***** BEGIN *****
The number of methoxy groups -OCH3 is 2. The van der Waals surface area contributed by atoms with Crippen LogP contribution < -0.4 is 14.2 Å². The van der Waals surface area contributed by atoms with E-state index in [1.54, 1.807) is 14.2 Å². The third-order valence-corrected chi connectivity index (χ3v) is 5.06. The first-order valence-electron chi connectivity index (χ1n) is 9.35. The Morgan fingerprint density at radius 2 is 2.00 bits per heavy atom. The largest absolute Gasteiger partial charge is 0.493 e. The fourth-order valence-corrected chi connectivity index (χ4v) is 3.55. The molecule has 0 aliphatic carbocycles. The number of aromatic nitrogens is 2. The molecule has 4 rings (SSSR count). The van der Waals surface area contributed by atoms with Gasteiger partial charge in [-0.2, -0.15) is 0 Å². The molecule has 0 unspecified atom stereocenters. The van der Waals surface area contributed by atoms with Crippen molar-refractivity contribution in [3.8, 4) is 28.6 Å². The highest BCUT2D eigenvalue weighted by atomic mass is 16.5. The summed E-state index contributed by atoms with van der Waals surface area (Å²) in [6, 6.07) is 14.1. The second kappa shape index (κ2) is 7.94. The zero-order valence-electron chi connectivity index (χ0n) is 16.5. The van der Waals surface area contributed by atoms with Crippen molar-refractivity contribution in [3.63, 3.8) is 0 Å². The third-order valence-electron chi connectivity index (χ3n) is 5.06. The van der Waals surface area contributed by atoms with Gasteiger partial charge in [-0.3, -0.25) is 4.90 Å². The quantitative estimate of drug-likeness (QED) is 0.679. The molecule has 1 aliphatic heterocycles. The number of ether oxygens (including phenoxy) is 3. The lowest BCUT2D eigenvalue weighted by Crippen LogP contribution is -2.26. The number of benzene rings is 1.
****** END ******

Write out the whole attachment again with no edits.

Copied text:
The number of methoxy groups -OCH3 is 2. The van der Waals surface area contributed by atoms with Crippen LogP contribution < -0.4 is 14.2 Å². The van der Waals surface area contributed by atoms with E-state index in [1.54, 1.807) is 14.2 Å². The third-order valence-corrected chi connectivity index (χ3v) is 5.06. The first-order valence-electron chi connectivity index (χ1n) is 9.35. The Morgan fingerprint density at radius 2 is 2.00 bits per heavy atom. The largest absolute Gasteiger partial charge is 0.493 e. The fourth-order valence-corrected chi connectivity index (χ4v) is 3.55. The molecule has 0 aliphatic carbocycles. The number of aromatic nitrogens is 2. The molecule has 4 rings (SSSR count). The van der Waals surface area contributed by atoms with Gasteiger partial charge in [-0.2, -0.15) is 0 Å². The molecule has 0 unspecified atom stereocenters. The van der Waals surface area contributed by atoms with Crippen molar-refractivity contribution in [3.8, 4) is 28.6 Å². The highest BCUT2D eigenvalue weighted by atomic mass is 16.5. The summed E-state index contributed by atoms with van der Waals surface area (Å²) in [6, 6.07) is 14.1. The second kappa shape index (κ2) is 7.94. The zero-order valence-electron chi connectivity index (χ0n) is 16.5. The van der Waals surface area contributed by atoms with Crippen molar-refractivity contribution in [3.63, 3.8) is 0 Å². The third-order valence-electron chi connectivity index (χ3n) is 5.06. The van der Waals surface area contributed by atoms with Gasteiger partial charge in [-0.3, -0.25) is 4.90 Å². The quantitative estimate of drug-likeness (QED) is 0.679. The molecule has 1 aliphatic heterocycles. The number of ether oxygens (including phenoxy) is 3. The lowest BCUT2D eigenvalue weighted by Crippen LogP contribution is -2.26. The number of benzene rings is 1.